- Green court objected to exemptions given in previous odd-even schemes
- Delhi government says it will comply with the tribunal's directives
- Arvind Kejriwal has likened Delhi to a "gas chamber"
The government had last month announced the odd-even rule of rationing cars when pollution in the capital peaked last month and thick smog wrapped the city, sparking a health emergency. But the green court objected to exemptions given during the previous two editions last year, to women, two-wheelers, vehicles carrying children in school uniforms and VVIPs.
The Aam Aadmi Party (AAP) government then cancelled the plan with a minister saying: "We cannot compromise on women's security."
Strongly defending exemptions to the plan that allows cars on the road every other day, the government had earlier argued that many women do not feel comfortable or safe in public transport, especially those who work at odd hours. Also, it told the court that the system is not equipped to accommodate so many two-wheeler drivers.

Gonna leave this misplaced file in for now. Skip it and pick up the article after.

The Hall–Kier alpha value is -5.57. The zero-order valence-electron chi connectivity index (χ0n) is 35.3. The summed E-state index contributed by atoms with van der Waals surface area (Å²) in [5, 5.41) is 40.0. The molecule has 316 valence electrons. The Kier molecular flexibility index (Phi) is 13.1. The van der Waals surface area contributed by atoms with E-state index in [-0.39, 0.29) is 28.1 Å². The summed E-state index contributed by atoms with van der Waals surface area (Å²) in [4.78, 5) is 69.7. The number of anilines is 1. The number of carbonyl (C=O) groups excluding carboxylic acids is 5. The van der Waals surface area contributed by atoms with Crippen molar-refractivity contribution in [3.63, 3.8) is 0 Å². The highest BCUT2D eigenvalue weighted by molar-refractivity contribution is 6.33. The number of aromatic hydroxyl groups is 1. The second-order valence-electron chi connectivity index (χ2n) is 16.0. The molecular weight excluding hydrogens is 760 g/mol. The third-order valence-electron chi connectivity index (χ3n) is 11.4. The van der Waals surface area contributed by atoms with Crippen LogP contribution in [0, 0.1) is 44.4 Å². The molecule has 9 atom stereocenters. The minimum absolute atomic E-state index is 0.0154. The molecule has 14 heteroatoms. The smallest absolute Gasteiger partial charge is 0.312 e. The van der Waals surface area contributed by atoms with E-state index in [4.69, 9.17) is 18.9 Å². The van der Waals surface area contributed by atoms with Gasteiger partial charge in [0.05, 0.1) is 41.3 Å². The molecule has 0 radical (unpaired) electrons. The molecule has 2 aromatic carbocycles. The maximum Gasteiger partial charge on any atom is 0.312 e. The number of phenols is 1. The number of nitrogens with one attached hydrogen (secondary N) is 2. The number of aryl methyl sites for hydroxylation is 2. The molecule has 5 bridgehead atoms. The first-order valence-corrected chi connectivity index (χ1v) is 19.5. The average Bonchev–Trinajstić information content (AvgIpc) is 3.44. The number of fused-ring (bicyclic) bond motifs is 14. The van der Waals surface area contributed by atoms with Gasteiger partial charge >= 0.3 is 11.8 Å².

Today, in a 180-degree turn, the government said it would comply with the tribunal if severe pollution called for odd-even restrictions.
But the green court had tough words for the government and noted that not a single First Information Report or FIR had been filed in connection with pollution. "The government only talks about challans (prosecution slips)... but nothing is reflected on the ground," the tribunal admonished. "The Delhi government has not followed the promises it made."
On Monday, the green court had lashed out at the Kejriwal government for not filing a comprehensive action plan and slammed authorities for holding the India-Sri Lanka cricket match despite poor air quality.
Yesterday, some members of the Lankan cricket team wore pollution masks at the Feroz Shah Kotla stadium. Play had to be stopped a few times as players complained of breathing problems on three occasions on Sunday. Suranga Lakmal vomited on the field. Yesterday, India's Mohammad Shami also vomited on the field.